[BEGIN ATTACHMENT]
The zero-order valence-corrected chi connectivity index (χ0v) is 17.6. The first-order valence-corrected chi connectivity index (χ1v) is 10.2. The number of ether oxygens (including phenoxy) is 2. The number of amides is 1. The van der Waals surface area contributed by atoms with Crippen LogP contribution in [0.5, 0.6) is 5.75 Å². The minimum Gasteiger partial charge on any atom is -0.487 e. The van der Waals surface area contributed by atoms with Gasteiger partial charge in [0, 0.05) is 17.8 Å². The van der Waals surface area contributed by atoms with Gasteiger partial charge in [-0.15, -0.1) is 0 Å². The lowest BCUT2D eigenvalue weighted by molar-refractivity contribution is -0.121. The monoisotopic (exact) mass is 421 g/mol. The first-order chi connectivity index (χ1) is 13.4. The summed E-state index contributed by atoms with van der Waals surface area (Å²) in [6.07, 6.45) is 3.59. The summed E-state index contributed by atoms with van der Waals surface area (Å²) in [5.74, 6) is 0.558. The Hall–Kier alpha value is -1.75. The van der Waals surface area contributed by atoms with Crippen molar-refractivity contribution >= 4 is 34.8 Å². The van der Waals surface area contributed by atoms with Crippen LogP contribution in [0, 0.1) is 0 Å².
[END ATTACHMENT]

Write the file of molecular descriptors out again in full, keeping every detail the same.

The zero-order valence-corrected chi connectivity index (χ0v) is 17.6. The first-order valence-corrected chi connectivity index (χ1v) is 10.2. The number of ether oxygens (including phenoxy) is 2. The number of amides is 1. The van der Waals surface area contributed by atoms with Crippen LogP contribution in [0.5, 0.6) is 5.75 Å². The minimum Gasteiger partial charge on any atom is -0.487 e. The van der Waals surface area contributed by atoms with Gasteiger partial charge in [0, 0.05) is 17.8 Å². The van der Waals surface area contributed by atoms with Gasteiger partial charge in [-0.15, -0.1) is 0 Å². The lowest BCUT2D eigenvalue weighted by molar-refractivity contribution is -0.121. The monoisotopic (exact) mass is 421 g/mol. The first-order chi connectivity index (χ1) is 13.4. The summed E-state index contributed by atoms with van der Waals surface area (Å²) in [6.07, 6.45) is 3.59. The summed E-state index contributed by atoms with van der Waals surface area (Å²) in [5.74, 6) is 0.558. The Hall–Kier alpha value is -1.75. The van der Waals surface area contributed by atoms with Crippen molar-refractivity contribution >= 4 is 34.8 Å². The van der Waals surface area contributed by atoms with Crippen LogP contribution in [0, 0.1) is 0 Å².